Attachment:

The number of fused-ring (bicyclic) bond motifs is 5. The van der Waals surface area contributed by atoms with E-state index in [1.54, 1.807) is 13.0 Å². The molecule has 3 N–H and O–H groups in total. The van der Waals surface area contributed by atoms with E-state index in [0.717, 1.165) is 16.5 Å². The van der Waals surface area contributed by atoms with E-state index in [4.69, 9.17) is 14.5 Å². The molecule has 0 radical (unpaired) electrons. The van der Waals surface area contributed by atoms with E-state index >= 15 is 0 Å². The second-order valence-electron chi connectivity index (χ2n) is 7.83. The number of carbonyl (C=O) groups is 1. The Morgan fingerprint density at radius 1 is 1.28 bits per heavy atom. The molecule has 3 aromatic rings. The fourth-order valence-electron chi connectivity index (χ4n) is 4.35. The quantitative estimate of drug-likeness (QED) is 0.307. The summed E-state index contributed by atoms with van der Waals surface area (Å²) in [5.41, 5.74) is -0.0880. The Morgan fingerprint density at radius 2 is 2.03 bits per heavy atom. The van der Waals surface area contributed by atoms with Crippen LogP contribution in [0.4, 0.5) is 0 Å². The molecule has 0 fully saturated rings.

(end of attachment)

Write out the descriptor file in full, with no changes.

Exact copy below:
The number of fused-ring (bicyclic) bond motifs is 5. The van der Waals surface area contributed by atoms with E-state index in [1.54, 1.807) is 13.0 Å². The molecule has 3 N–H and O–H groups in total. The van der Waals surface area contributed by atoms with E-state index in [0.717, 1.165) is 16.5 Å². The van der Waals surface area contributed by atoms with E-state index in [4.69, 9.17) is 14.5 Å². The molecule has 0 radical (unpaired) electrons. The van der Waals surface area contributed by atoms with E-state index >= 15 is 0 Å². The second-order valence-electron chi connectivity index (χ2n) is 7.83. The number of carbonyl (C=O) groups is 1. The Morgan fingerprint density at radius 1 is 1.28 bits per heavy atom. The molecule has 3 aromatic rings. The fourth-order valence-electron chi connectivity index (χ4n) is 4.35. The quantitative estimate of drug-likeness (QED) is 0.307. The summed E-state index contributed by atoms with van der Waals surface area (Å²) in [5.41, 5.74) is -0.0880. The Morgan fingerprint density at radius 2 is 2.03 bits per heavy atom. The van der Waals surface area contributed by atoms with Crippen LogP contribution in [0.4, 0.5) is 0 Å². The molecule has 0 fully saturated rings.